A new report says developing countries
continue to have very high food prices, despite improved global supplies of
cereals and a sharp decline in food prices elsewhere in the world.
UN Food and Agriculture Organization has issued its Crop Prospects and Food
Situation Report. It says the situation is worst in sub-Saharan Africa. The
urban poor are among the hardest hit. Adding to the problem is a sharp decline
in remittances from family members overseas due to the global recession.
Racionzer is an FAO agriculture economist. From Rome, he spoke to VOA English
to Africa Service reporter Joe De Capua about why food prices remain high in
first thing to point out is that there's not just one cause. There's a whole
host of reasons that result in the situation where we're seeing high prices
remaining in these developing countries. There is one general common factor,
which I think is fairly well known in sort of economic analysis, and that
is…when prices go up very quickly in response to shock…they take a very long
time to come down again," he says.
at some of the regional causes for the high food prices in sub-Saharan Africa,
Racionzer says, "For example, in western Africa, we have a situation where
(there's) basically a regional high demand driven by the strong food processing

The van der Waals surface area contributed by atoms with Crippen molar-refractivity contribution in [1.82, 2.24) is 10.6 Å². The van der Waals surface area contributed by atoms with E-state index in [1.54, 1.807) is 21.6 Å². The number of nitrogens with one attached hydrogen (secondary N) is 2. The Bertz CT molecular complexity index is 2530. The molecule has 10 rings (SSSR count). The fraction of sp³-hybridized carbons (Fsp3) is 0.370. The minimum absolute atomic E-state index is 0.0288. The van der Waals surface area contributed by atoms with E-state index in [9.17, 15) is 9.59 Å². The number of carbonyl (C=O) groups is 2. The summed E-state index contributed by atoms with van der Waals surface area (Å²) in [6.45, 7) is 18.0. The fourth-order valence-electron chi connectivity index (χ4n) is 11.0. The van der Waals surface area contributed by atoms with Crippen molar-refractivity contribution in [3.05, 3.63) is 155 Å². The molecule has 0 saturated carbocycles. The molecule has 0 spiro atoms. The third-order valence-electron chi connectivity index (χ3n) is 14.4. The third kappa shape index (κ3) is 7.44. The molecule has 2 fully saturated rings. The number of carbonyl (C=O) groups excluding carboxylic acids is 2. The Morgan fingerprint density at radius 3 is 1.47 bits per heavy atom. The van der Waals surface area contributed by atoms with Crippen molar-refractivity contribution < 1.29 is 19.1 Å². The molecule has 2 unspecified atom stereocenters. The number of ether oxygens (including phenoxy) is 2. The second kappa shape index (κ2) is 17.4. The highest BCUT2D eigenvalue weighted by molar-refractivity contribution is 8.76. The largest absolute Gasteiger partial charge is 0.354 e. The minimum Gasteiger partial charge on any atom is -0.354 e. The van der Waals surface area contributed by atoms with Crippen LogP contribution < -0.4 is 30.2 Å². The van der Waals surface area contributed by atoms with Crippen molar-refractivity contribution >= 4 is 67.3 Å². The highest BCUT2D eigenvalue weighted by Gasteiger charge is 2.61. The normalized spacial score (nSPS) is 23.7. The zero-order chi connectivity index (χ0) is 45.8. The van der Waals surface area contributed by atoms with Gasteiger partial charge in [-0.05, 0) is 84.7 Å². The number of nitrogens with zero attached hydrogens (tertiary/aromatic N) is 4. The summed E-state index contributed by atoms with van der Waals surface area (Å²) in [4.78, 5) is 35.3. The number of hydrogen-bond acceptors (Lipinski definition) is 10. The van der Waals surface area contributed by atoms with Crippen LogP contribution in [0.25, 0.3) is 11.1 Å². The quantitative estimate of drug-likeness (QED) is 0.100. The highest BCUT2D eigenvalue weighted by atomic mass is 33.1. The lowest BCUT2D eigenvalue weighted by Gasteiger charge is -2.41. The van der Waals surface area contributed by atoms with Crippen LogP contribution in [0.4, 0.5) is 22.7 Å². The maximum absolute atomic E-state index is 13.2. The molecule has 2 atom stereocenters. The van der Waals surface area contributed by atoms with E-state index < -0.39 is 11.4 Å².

industry and poultry sector in Nigeria…and that's keeping prices in the whole
eastern part of the sub-region quite high."
for East Africa, he says, "Some reduced crops in Kenya, for example…[are]
creating a supply problem there. With a sort of, in sympathy, prices in
neighboring Uganda are also being kept high because of this factor."
southern Africa, the FAO economist says, "We're in what's known as the lean
period now, where they're basically just before the harvest, where supplies are
generally very low. And on top of that, we're seeing that the pace of imports
into the region has been very slow."
things could improve for the region. "In southern Africa, one could assume
quite confidently that once the new harvest is in full swing…there should be
this sort of normal seasonal effect of prices coming down. But it's not
guaranteed. What happened last year at the time of the rising prices, even when
harvests were happening, prices were not coming down. But one could maybe hope
that now…the international prices have come down that this season we might get
back into the normal seasonal patterns. So, for example, in southern Africa,
when the harvests come on line prices would come down there," he says.
The FAO says in East Africa, more than
17 million people face serious food insecurity due to poor harvests and
conflict. In southern Africa, high food prices and slow imports are affecting
the food security of over eight and a half million people.